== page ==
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Preserving Public Trust: Accreditation and Human Research Participant Protection Programs
Institutions that fail to get accredited or that are given probationary status will need a credible appeals process. This may be through the accreditation body itself or may require some involvement of FDA or OHRP.6 The NCQA standards include a standard for an appeals process by the applicant institution; the PRIM&R standards do not.
Accreditation is not permanent. The models of accreditation reviewed by the Lewin Group in 1998 involved accreditation terms of 3 to 5 years. The NCQA program plans a 3-year accreditation cycle. The AAHRPP accreditation term has not yet been firmly specified, but it is expected to be 3 to 5 years. The process for reapplication might or might not differ from that for initial accreditation. It is likely that accredited organizations with few untoward events would face a more abbreviated process, but this is likely to be decided in light of experience.
APPLYING THE MODELS TO HUMAN RESEARCH OVERSIGHT
Recommendation 1: Pursue Accreditation Through Pilot Testing as OneApproach.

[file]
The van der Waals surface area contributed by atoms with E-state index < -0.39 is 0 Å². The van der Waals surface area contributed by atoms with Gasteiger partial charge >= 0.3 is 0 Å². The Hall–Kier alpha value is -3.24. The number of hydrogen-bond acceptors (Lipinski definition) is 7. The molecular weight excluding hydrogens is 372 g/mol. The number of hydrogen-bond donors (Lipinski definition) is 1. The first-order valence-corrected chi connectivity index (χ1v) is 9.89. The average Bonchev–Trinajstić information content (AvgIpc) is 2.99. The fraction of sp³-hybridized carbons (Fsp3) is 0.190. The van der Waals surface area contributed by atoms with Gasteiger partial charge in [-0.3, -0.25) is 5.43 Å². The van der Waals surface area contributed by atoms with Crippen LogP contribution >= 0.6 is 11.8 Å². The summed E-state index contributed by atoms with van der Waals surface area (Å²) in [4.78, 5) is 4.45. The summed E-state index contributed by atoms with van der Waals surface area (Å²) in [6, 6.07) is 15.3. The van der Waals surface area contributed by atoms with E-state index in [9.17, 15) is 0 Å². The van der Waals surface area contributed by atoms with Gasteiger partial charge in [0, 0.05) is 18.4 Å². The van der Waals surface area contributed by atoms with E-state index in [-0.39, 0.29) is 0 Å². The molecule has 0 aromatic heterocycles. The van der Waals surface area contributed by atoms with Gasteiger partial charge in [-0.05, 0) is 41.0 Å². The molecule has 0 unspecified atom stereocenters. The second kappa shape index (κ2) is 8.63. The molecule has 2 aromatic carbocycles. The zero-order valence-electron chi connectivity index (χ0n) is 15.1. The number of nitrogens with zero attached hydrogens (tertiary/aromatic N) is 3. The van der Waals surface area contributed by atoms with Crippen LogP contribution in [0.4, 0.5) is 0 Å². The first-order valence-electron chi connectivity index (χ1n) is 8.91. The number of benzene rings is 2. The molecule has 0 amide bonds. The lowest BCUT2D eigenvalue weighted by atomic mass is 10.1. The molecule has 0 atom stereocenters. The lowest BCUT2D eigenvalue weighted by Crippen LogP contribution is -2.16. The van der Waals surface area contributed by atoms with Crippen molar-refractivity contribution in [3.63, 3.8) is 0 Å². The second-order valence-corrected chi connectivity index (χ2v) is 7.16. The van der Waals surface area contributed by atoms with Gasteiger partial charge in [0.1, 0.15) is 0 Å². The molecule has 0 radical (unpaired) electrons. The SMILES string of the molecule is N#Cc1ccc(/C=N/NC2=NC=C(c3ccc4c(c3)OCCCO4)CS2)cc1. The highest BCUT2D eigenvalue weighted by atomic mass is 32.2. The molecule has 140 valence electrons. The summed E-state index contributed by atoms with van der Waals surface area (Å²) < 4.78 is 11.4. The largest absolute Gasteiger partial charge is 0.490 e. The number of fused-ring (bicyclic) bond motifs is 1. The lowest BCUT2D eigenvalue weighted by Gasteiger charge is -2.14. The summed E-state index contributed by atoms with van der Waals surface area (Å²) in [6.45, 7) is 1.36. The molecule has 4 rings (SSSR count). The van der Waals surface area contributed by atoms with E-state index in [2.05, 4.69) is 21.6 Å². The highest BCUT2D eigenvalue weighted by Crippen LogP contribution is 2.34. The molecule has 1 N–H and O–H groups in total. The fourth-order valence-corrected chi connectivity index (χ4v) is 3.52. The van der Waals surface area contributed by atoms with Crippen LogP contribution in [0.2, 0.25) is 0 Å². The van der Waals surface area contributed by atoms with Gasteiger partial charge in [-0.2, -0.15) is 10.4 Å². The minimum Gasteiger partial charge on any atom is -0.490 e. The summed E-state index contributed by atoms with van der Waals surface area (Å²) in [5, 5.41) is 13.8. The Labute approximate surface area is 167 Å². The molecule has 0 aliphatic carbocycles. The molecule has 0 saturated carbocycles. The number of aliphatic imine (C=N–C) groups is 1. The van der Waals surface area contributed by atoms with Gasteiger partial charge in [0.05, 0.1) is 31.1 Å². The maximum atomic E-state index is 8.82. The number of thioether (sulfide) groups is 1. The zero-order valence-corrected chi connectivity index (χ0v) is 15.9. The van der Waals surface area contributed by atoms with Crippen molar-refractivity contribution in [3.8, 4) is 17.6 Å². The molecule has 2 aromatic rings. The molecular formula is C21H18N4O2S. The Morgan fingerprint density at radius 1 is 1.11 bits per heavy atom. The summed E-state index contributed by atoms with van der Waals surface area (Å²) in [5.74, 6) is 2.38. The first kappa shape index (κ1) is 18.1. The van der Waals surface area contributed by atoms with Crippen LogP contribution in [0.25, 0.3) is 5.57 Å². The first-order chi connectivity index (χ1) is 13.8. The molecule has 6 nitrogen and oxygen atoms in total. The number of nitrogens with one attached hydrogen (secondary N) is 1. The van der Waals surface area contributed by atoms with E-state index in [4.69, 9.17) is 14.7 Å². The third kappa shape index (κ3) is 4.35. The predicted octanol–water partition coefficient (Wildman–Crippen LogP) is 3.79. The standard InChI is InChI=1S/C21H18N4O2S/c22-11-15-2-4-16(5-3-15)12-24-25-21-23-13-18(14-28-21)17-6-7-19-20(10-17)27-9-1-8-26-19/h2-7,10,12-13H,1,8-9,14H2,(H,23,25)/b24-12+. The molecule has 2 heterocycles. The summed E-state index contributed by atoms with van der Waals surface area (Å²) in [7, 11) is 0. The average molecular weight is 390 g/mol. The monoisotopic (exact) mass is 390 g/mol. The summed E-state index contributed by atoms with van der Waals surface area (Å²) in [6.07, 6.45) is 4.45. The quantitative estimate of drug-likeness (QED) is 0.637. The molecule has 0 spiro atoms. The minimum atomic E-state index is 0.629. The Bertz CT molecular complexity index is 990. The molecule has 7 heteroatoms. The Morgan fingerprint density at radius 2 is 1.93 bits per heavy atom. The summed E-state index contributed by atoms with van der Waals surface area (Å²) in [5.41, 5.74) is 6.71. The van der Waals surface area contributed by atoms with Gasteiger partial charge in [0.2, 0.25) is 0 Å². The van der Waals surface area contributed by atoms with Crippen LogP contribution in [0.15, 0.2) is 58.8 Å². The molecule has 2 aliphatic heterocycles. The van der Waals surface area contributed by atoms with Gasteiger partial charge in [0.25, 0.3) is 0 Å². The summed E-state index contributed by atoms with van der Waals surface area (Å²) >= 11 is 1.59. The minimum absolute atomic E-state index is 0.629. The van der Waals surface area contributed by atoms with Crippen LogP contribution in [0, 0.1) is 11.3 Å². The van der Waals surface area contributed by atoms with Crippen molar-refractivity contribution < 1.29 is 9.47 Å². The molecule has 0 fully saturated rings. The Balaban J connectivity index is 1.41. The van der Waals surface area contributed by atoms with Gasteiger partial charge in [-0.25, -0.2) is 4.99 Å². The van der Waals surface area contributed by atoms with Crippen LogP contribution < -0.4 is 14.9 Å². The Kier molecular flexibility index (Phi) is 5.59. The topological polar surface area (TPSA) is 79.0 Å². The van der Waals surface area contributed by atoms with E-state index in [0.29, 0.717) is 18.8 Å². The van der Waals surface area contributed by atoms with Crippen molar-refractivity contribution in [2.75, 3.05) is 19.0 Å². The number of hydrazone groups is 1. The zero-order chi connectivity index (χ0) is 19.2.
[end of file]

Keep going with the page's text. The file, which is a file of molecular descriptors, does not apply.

Accreditation of HRPPPs should be pursued asonepromising approach to improving the human participant protectionsystem. The first step is implementation of pilot programs to teststandards, establish accreditation processes, and build confidencein accreditation organizations. This effort should be evaluated forits impact on protecting the rights and interests of participantsin 3 to 5 years.
Accreditation as a mark of excellence—of achievement well beyond regulatory compliance—might offer an HRPPP a competitive advantage over nonaccredited competitors in seeking support from sponsors or access to participants, researchers, or students. That is, NIH or other funding review committees might look more favorably on research proposals from accredited institutions than on those from nonaccredited ones, those recruiting participants might advertise accreditation as a hallmark of quality and safety, or private drug and device firms might preferentially site clinical trials that they sponsor at accredited research institutions (or have them reviewed by accredited IRBs).
For example, mammography accreditation entails a two-layer appeals process, first to the private body, but if it is denied, then the private body's decision can be appealed directly to FDA (Lewin Group, 1998).